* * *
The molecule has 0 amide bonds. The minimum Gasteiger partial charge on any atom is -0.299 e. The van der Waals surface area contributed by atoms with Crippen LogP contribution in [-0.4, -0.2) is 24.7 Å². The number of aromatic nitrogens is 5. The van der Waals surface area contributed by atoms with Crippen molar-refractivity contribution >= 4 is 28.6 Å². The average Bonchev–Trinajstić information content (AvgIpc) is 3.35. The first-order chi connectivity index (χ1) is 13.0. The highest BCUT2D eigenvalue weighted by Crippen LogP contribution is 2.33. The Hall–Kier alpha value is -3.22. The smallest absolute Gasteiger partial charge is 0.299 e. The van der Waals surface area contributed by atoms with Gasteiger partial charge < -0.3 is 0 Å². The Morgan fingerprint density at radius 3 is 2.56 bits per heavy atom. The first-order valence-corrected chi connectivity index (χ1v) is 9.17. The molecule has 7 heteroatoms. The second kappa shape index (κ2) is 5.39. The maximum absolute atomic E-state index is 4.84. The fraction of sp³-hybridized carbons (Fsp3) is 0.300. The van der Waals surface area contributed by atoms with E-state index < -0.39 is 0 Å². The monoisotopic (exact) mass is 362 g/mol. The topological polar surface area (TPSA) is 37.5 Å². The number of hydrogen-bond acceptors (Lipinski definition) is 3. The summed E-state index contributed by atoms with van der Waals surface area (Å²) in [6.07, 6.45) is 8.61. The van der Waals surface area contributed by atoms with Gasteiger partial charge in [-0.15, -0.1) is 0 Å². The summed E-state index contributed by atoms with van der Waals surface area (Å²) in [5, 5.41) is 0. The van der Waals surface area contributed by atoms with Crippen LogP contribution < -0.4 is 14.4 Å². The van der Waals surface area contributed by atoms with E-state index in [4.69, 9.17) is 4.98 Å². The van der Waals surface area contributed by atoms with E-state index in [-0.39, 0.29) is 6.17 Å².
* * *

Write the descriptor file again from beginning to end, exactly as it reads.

The molecule has 0 amide bonds. The minimum Gasteiger partial charge on any atom is -0.299 e. The van der Waals surface area contributed by atoms with Crippen LogP contribution in [-0.4, -0.2) is 24.7 Å². The number of aromatic nitrogens is 5. The van der Waals surface area contributed by atoms with Crippen molar-refractivity contribution >= 4 is 28.6 Å². The average Bonchev–Trinajstić information content (AvgIpc) is 3.35. The first-order chi connectivity index (χ1) is 13.0. The highest BCUT2D eigenvalue weighted by Crippen LogP contribution is 2.33. The Hall–Kier alpha value is -3.22. The smallest absolute Gasteiger partial charge is 0.299 e. The van der Waals surface area contributed by atoms with Gasteiger partial charge < -0.3 is 0 Å². The Morgan fingerprint density at radius 3 is 2.56 bits per heavy atom. The first-order valence-corrected chi connectivity index (χ1v) is 9.17. The molecule has 7 heteroatoms. The second kappa shape index (κ2) is 5.39. The maximum absolute atomic E-state index is 4.84. The fraction of sp³-hybridized carbons (Fsp3) is 0.300. The van der Waals surface area contributed by atoms with E-state index < -0.39 is 0 Å². The monoisotopic (exact) mass is 362 g/mol. The topological polar surface area (TPSA) is 37.5 Å². The number of hydrogen-bond acceptors (Lipinski definition) is 3. The summed E-state index contributed by atoms with van der Waals surface area (Å²) in [6.07, 6.45) is 8.61. The van der Waals surface area contributed by atoms with Gasteiger partial charge in [-0.15, -0.1) is 0 Å². The summed E-state index contributed by atoms with van der Waals surface area (Å²) in [5, 5.41) is 0. The van der Waals surface area contributed by atoms with Crippen LogP contribution < -0.4 is 14.4 Å². The van der Waals surface area contributed by atoms with E-state index in [4.69, 9.17) is 4.98 Å². The van der Waals surface area contributed by atoms with E-state index in [-0.39, 0.29) is 6.17 Å².